Do Employers Mind If My Degree Is From An Online University?

Maybe you're considering getting a degree from an online university. Maybe you've just earned one and in preparing to apply for new jobs that will make the most of it, you're wondering whether or not prospective employers will see your resume and have bad associations with your online degree. In a word, the answer is no.

Employers who require employees to have a college degree care that you have one from somewhere. Traditionally, there are about 20 colleges in the United States (the Ivies and a handful of other prominent schools) that make employers sit up and take notice about where your degree came from. If you did not attend one of these places, you are like most people, who find that the name of their school is less important to their employers than how they performed academically, and what they studied.

In fact, your online degree may set you apart in a positive way from the rest of the pack of applicants. Successfully obtaining your degree online tells prospective employers that you are a person who will get the job done even when no one is looking. Online degrees testify that their recipients are self-motivated individuals who are capable of managing multiple priorities. And whatever job you're applying for, rest assured that those are two qualities all organizations prize.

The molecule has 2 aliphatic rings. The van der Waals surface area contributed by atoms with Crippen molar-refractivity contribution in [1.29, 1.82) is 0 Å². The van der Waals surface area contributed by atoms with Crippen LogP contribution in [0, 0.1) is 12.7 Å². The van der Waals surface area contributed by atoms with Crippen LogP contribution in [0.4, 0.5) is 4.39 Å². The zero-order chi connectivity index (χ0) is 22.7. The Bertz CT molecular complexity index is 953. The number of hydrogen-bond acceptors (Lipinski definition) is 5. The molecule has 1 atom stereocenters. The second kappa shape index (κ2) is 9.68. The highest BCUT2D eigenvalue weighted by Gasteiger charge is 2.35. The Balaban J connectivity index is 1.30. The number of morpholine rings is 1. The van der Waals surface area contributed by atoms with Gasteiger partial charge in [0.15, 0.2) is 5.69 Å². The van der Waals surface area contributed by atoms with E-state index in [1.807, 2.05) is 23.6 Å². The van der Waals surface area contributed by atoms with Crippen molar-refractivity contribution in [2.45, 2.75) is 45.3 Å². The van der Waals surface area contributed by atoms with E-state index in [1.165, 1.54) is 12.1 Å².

Furthermore, online universities are becoming more and more popular. While your online degree can set you apart in the aforementioned ways, you should have no fear that it will stigmatize you. Each day, it becomes more and more likely that the person you sit down to interview with may have attended the same online school that you did!